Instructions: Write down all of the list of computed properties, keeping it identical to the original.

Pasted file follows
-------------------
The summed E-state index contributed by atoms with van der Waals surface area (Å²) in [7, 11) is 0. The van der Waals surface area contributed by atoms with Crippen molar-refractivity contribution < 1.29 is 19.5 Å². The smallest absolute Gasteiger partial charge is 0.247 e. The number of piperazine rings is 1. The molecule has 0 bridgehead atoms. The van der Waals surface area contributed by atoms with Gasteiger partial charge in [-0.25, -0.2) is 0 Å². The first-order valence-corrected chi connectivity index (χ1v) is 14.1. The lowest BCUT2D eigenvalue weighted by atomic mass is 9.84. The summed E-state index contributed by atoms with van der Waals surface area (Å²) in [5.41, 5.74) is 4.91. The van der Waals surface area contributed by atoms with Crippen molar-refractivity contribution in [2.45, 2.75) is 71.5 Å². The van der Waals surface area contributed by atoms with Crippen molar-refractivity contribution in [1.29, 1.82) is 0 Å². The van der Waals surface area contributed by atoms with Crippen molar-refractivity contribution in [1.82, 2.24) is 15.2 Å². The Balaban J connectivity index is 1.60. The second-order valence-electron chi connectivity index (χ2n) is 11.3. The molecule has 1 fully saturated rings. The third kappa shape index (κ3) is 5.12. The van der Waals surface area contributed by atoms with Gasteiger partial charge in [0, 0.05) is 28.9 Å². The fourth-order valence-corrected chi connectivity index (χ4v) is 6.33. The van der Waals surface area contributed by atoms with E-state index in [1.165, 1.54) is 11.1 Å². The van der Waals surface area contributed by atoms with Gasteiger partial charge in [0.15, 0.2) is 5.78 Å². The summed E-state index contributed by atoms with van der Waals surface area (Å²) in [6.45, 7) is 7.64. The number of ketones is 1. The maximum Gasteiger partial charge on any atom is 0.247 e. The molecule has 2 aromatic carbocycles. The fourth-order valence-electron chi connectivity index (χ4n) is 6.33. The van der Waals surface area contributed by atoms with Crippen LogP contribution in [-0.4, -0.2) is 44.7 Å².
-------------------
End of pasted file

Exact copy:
The summed E-state index contributed by atoms with van der Waals surface area (Å²) in [7, 11) is 0. The van der Waals surface area contributed by atoms with Crippen molar-refractivity contribution < 1.29 is 19.5 Å². The smallest absolute Gasteiger partial charge is 0.247 e. The number of piperazine rings is 1. The molecule has 0 bridgehead atoms. The van der Waals surface area contributed by atoms with Gasteiger partial charge in [-0.25, -0.2) is 0 Å². The first-order valence-corrected chi connectivity index (χ1v) is 14.1. The lowest BCUT2D eigenvalue weighted by atomic mass is 9.84. The summed E-state index contributed by atoms with van der Waals surface area (Å²) in [5.41, 5.74) is 4.91. The van der Waals surface area contributed by atoms with Crippen molar-refractivity contribution in [2.45, 2.75) is 71.5 Å². The van der Waals surface area contributed by atoms with Crippen molar-refractivity contribution in [1.29, 1.82) is 0 Å². The van der Waals surface area contributed by atoms with Crippen molar-refractivity contribution in [1.82, 2.24) is 15.2 Å². The Balaban J connectivity index is 1.60. The second-order valence-electron chi connectivity index (χ2n) is 11.3. The molecule has 1 fully saturated rings. The third kappa shape index (κ3) is 5.12. The van der Waals surface area contributed by atoms with Gasteiger partial charge in [0, 0.05) is 28.9 Å². The fourth-order valence-corrected chi connectivity index (χ4v) is 6.33. The van der Waals surface area contributed by atoms with E-state index in [1.165, 1.54) is 11.1 Å². The van der Waals surface area contributed by atoms with Gasteiger partial charge in [0.15, 0.2) is 5.78 Å². The summed E-state index contributed by atoms with van der Waals surface area (Å²) in [6.45, 7) is 7.64. The number of ketones is 1. The maximum Gasteiger partial charge on any atom is 0.247 e. The molecule has 2 aromatic carbocycles. The fourth-order valence-electron chi connectivity index (χ4n) is 6.33. The van der Waals surface area contributed by atoms with Crippen LogP contribution in [-0.4, -0.2) is 44.7 Å².